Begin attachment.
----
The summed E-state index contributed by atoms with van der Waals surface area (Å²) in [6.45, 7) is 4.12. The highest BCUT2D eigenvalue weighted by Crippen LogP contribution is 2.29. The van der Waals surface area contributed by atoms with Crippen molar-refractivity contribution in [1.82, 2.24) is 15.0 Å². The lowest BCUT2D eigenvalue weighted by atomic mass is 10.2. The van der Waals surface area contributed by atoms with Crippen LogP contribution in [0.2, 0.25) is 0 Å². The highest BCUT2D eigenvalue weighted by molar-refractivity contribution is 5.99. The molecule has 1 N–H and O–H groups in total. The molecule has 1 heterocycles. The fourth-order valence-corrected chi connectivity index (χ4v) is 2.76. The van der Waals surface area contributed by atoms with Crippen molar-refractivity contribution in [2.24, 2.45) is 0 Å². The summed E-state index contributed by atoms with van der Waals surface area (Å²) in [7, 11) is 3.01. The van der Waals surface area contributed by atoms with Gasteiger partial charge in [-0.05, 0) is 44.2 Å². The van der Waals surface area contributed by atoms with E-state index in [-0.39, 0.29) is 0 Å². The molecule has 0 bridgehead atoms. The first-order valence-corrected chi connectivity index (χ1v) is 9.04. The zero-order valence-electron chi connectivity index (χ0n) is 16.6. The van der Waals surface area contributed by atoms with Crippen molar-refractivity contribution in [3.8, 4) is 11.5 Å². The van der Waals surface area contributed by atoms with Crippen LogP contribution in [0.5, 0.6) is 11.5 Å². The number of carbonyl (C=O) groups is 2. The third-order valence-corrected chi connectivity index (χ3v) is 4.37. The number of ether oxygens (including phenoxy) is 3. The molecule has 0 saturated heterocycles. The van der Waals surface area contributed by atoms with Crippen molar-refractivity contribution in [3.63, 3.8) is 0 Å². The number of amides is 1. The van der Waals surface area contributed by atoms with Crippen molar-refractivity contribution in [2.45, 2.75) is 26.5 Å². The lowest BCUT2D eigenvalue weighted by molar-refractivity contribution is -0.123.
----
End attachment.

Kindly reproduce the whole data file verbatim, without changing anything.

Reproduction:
The summed E-state index contributed by atoms with van der Waals surface area (Å²) in [6.45, 7) is 4.12. The highest BCUT2D eigenvalue weighted by Crippen LogP contribution is 2.29. The van der Waals surface area contributed by atoms with Crippen molar-refractivity contribution in [1.82, 2.24) is 15.0 Å². The lowest BCUT2D eigenvalue weighted by atomic mass is 10.2. The van der Waals surface area contributed by atoms with Crippen LogP contribution in [0.2, 0.25) is 0 Å². The highest BCUT2D eigenvalue weighted by molar-refractivity contribution is 5.99. The molecule has 1 N–H and O–H groups in total. The molecule has 1 heterocycles. The fourth-order valence-corrected chi connectivity index (χ4v) is 2.76. The van der Waals surface area contributed by atoms with Crippen molar-refractivity contribution in [2.24, 2.45) is 0 Å². The summed E-state index contributed by atoms with van der Waals surface area (Å²) in [7, 11) is 3.01. The van der Waals surface area contributed by atoms with Gasteiger partial charge in [-0.05, 0) is 44.2 Å². The van der Waals surface area contributed by atoms with E-state index in [-0.39, 0.29) is 0 Å². The molecule has 0 bridgehead atoms. The first-order valence-corrected chi connectivity index (χ1v) is 9.04. The zero-order valence-electron chi connectivity index (χ0n) is 16.6. The van der Waals surface area contributed by atoms with Crippen molar-refractivity contribution in [3.8, 4) is 11.5 Å². The van der Waals surface area contributed by atoms with Crippen LogP contribution in [0.5, 0.6) is 11.5 Å². The number of carbonyl (C=O) groups is 2. The third-order valence-corrected chi connectivity index (χ3v) is 4.37. The number of ether oxygens (including phenoxy) is 3. The molecule has 0 saturated heterocycles. The van der Waals surface area contributed by atoms with Crippen molar-refractivity contribution in [3.63, 3.8) is 0 Å². The number of amides is 1. The van der Waals surface area contributed by atoms with Crippen molar-refractivity contribution in [2.45, 2.75) is 26.5 Å². The lowest BCUT2D eigenvalue weighted by molar-refractivity contribution is -0.123.